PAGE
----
- Try to involve the patient and their preferences as much as possible. If the patient is able to communicate, use their input to frame your discussion. Ask questions about the patient, their values, and what they considered important at the end of their life. Say the phrase “dying”, or use the word “death” (insert scrub reference).
Involve other people (other family members, chaplaincy) and plan for this to take time, like any other resuscitation.
- Act like a doctor. If you’re leaving a resuscitation to talk to family, take off bloody items of PPE and have someone look at your face and hair. Identify yourself and sit down, but bring a friend (chaplain, nurse, security), and make sure you have an escape route, as different people can react differently. Know the next steps for your hospital process – are deceased patients brought to the morgue immediately? How aggressive is your medical examiner, etc.?
Consider bring the family into the room. This maybe a controversial point to some, but you should consider it every time. Evidence suggests decreased survivor PTSD, but need to have someone dedicated to provide background to the family (again have a team approach here). Limit observers to 1-2, give them a char (one without wheels), tissues, etc.
- Perform amoment of silence and debrief (suggest this prior to “calling it”). Recognize the life of the person, as patient death are difficult for the doctors, nurses, others as well. Too often the perception that we have “failed” the patient, and we need to recognize successful tactics and the efforts of others. Take space before you go back back to running your patient list. Ask someone not involved in resuscitation to let waiting patients know that you are with someone who is critically ill.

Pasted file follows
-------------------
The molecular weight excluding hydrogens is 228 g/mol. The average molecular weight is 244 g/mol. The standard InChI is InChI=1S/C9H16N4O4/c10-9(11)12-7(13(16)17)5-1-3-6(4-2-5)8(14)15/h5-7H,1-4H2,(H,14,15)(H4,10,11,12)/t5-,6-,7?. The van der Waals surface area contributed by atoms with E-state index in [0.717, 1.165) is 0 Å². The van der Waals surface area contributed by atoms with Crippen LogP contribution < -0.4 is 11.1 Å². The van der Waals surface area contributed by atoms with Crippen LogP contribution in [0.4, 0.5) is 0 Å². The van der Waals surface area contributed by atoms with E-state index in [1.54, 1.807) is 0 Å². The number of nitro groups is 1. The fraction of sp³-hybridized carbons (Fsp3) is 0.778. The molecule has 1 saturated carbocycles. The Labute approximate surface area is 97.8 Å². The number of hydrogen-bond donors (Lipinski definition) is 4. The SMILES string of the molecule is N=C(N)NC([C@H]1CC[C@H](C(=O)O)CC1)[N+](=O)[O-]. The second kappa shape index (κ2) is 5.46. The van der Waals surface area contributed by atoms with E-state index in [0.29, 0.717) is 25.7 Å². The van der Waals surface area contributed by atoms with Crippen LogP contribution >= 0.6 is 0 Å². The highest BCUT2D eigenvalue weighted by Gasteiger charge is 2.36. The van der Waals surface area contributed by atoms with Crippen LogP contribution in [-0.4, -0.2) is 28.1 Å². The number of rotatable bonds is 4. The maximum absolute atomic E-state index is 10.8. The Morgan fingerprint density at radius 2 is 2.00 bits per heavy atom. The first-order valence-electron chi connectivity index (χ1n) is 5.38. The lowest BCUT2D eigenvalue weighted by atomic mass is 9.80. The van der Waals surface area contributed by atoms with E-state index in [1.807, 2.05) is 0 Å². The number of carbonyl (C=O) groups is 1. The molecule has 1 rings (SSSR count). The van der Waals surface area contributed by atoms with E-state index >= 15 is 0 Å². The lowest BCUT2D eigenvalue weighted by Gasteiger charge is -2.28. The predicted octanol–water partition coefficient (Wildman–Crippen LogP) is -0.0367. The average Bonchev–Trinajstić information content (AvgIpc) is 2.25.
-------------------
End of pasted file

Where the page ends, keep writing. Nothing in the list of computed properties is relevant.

Remember, death and dying in the ED is hard, hard for you and hard for families. No one planned for this to happen and it goes against our training to let someone die. Consider breaking bad news like a “procedure.” Set up for it appropriately and make sure you have the tools to be effective. Finally, consider debriefing after resuscitations and bringing family in to witness resuscitations. Both have been shown to reduce secondary trauma.
Listen to the Episode
Resources for this episode
- Dainty KN, Atkins DL, Breckwoldt J, et al. Family presence during resuscitation in paediatric and neonatal cardiac arrest: A systematic review. Resuscitation. 2021;162:20-34. doi:10.1016/j.resuscitation.2021.01.017
- Goldberger ZD, Nallamothu BK, Nichol G, et al. Policies allowing family presence during resuscitation and patterns of care during in-hospital cardiac arrest. Circ Cardiovasc Qual Outcomes. 2015;8(3):226-234. doi:10.1161/CIRCOUTCOMES.114.001272
- Tennyson CD. Family presence during resuscitation: Updated review and clinical pearls. Geriatr Nurs. 2019;40(6):645-647. doi:10.1016/j.gerinurse.2019.11.004
- Jabre P, Belpomme V, Azoulay E, et al. Family presence during cardiopulmonary resuscitation. N Engl J Med. 2013;368(11):1008-1018. doi:10.1056/NEJMoa1203366
Medical Student Resources you should check out:
- The American College of Osteopathic Emergency Physicians- Resident and Student Organization:https://acoep-rso.org/
- CORD’s Osteopathic Emergency Medicine Applying Guide: https://www.cordem.org/globalassets/files/student-resources/applying-guide—osteo.pdf
- ALiEM’s EMBound Student Newsletter: https://www.aliem.com/em-bound/
- EMRA’s Medical Student Newsletter: https://www.emra.org/students/newsletter-articles/
- EM Over Easy’s other Med Students Over Easy content: https://emovereasy.com/med-students-over-easy/
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